The forming of the Australia-UK-US (AUKUS) military alliance in the Pacific shows that everything Trump can say, Biden can do. The problem is, Biden isn’t doing it very well.
Biden’s administration, like Trump’s, is committed to building its Pacific alliances while sustaining Nato. Yet on Australia as in Afghanistan, the Biden team are doing exactly what they accused Trump of talking about: unpicking the already frayed bonds of Nato, and without a clear idea of what might replace it.
It is the government’s task to keep American workers at work, win contracts for American exports, and secure America’s interests overseas. Two cheers for Biden, for getting the Trump memo on the first two points. But the AUKUS deal is deaf to the third point. And that is likely to weaken America’s foreign interests.
Emmanuel Macron has responded to Australia swapping a deal for French-made diesel submarines for American-made nuclear subs by treating the US like an enemy. The French ambassador to Washington has been ‘withdrawn for consultations’. The French foreign minister has accused the US of a ‘stab in the back’.
The French have a word for it: pique. Emanuel Macron is piqued as hell. Fair enough: France and Australia made a $90 billion deal in 2016. Then again, Naval Group, the French signatory, had fallen behind and costs had overrun. All is fair in the business of war.
Macron’s reaction suggests that the Australians were right to cancel their contract for French subs. For it confirms that France is as France does, which means that France is impelled to fall out with les Anglo-Saxons now and then. It’s not just pique or honor. It’s history and geography, two subjects which are out of favor in our digital world, but which remain at the heart of world affairs. It might even be in France’s interest to behave like this.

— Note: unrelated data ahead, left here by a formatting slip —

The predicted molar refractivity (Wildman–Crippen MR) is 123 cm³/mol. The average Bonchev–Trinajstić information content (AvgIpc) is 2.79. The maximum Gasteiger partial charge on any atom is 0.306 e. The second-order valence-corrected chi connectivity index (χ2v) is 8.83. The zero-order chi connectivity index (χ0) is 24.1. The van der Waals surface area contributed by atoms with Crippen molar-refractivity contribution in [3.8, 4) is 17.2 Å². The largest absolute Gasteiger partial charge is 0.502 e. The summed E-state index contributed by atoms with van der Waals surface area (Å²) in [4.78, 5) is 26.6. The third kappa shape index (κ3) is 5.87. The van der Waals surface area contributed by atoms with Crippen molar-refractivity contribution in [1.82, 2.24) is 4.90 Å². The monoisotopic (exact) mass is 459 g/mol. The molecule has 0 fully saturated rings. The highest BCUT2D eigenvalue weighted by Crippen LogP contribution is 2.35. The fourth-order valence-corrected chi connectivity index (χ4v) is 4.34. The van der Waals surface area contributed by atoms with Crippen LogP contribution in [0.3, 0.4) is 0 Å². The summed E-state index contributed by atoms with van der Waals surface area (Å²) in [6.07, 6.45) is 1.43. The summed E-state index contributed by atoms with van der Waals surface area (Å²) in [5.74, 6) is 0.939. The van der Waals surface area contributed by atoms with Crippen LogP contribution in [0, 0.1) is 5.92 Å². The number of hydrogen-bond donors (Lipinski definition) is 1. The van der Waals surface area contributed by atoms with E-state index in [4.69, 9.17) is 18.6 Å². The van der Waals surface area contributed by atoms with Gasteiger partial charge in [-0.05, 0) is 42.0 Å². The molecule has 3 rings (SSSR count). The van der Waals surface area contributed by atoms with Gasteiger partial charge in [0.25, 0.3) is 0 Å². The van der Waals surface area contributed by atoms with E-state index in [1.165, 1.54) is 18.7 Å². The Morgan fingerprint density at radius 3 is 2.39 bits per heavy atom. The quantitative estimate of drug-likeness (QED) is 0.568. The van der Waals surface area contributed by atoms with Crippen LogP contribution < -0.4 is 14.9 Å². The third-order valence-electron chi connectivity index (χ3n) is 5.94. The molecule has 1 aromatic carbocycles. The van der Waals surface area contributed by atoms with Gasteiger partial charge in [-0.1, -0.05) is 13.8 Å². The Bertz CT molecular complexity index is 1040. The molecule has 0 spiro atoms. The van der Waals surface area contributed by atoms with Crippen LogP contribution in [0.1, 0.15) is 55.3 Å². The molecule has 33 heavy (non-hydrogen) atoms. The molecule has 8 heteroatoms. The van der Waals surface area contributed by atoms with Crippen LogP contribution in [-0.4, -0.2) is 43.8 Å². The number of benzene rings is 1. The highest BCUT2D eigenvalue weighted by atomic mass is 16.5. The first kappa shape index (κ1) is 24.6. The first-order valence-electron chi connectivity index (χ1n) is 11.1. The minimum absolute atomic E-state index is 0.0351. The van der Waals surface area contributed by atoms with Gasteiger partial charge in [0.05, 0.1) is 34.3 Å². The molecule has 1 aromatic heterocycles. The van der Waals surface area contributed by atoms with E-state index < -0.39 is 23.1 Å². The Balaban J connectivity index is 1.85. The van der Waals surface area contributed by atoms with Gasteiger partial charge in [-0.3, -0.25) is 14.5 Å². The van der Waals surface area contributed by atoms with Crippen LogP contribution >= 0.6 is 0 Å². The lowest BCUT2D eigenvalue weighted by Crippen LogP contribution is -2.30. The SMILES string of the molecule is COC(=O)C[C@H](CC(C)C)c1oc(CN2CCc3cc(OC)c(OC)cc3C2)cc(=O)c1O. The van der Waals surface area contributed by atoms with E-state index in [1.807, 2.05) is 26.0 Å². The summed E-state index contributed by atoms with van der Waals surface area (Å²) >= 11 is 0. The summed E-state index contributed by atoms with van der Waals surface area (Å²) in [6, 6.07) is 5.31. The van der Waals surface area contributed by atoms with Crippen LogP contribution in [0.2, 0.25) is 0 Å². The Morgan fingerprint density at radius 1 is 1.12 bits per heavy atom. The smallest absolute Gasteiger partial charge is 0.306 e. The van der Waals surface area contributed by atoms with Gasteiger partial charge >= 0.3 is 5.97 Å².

The French have a distinct civilization, and one of its distinguishing features that it is sharply different from English civilization — a difference so clear in French eyes that most French people will laugh at the very idea of ‘English civilization’, just as they might double up at the notion of ‘German comedy’ or ‘Italian accountancy’.
The French do not laugh, however, at the globalization of English civilization. The English rampaged across the globe in the age of empires, and the result is the sleeping giant we call the Anglosphere. The English-speaking peoples share a common past, a common language, and similar legal systems. They share family ties, and some of them even share a common monarch.
Family ties count for a lot when you’re forming defensive alliances. France has similar connections with what it calls la Francophonie, and some of them in the Pacific. When the traffic cops of Tahiti go nuclear, we can expect that French companies will win the contracts. Meanwhile, as with France’s pique, Australia’s turn to its closest military allies, the US and UK, is history and geography making themselves manifest.
The problem for France, and by extension Nato and the US too, is that history and geography are also manifesting on France’s doorstep. Russia has not loomed so large over western Europe since the end of the Cold War. Germany, France’s partner in the EU, is tilting towards Russia. Britain is no longer anyone’s partner in Europe. The underpinnings of Nato’s Atlantic and western European flank are weaker than they have ever been.
The contempt with which the Biden team treated its allies during the withdrawal from Afghanistan gave notice to the Europeans that they’re on their own. While Trump merely demanded the Europeans sustain Nato by spending their promised share, Biden has shown the US doesn’t care at all. The result is dissension and disorder among Europe’s biggest Nato members — problems the Biden administration has dramatically worsened, and which Macron is now worsening even more dramatically.
The British like to say they acquired an empire in ‘a fit of absentmindness’. No president is as absentminded as Joe Biden. And that is how the US, while it builds up its Pacific alliances, is losing Nato.